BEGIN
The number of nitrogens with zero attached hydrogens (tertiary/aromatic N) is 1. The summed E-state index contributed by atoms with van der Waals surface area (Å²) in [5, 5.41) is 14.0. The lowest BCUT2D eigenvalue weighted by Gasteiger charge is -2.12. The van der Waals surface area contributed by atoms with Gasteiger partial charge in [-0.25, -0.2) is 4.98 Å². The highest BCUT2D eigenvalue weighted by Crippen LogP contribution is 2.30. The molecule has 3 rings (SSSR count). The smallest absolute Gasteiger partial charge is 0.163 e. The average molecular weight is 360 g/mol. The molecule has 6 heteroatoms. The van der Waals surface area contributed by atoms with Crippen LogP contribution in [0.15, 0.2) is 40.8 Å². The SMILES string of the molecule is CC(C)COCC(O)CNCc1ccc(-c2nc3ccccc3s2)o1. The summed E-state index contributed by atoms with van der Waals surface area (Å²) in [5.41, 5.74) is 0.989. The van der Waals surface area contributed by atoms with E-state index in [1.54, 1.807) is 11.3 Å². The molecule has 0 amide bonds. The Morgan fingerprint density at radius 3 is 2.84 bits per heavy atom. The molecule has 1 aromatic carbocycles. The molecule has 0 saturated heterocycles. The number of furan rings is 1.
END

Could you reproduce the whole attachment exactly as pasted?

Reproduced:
The number of nitrogens with zero attached hydrogens (tertiary/aromatic N) is 1. The summed E-state index contributed by atoms with van der Waals surface area (Å²) in [5, 5.41) is 14.0. The lowest BCUT2D eigenvalue weighted by Gasteiger charge is -2.12. The van der Waals surface area contributed by atoms with Gasteiger partial charge in [-0.25, -0.2) is 4.98 Å². The highest BCUT2D eigenvalue weighted by Crippen LogP contribution is 2.30. The molecule has 3 rings (SSSR count). The smallest absolute Gasteiger partial charge is 0.163 e. The average molecular weight is 360 g/mol. The molecule has 6 heteroatoms. The van der Waals surface area contributed by atoms with Crippen LogP contribution in [0.15, 0.2) is 40.8 Å². The SMILES string of the molecule is CC(C)COCC(O)CNCc1ccc(-c2nc3ccccc3s2)o1. The summed E-state index contributed by atoms with van der Waals surface area (Å²) in [5.41, 5.74) is 0.989. The van der Waals surface area contributed by atoms with E-state index in [1.54, 1.807) is 11.3 Å². The molecule has 0 amide bonds. The Morgan fingerprint density at radius 3 is 2.84 bits per heavy atom. The molecule has 1 aromatic carbocycles. The molecule has 0 saturated heterocycles. The number of furan rings is 1.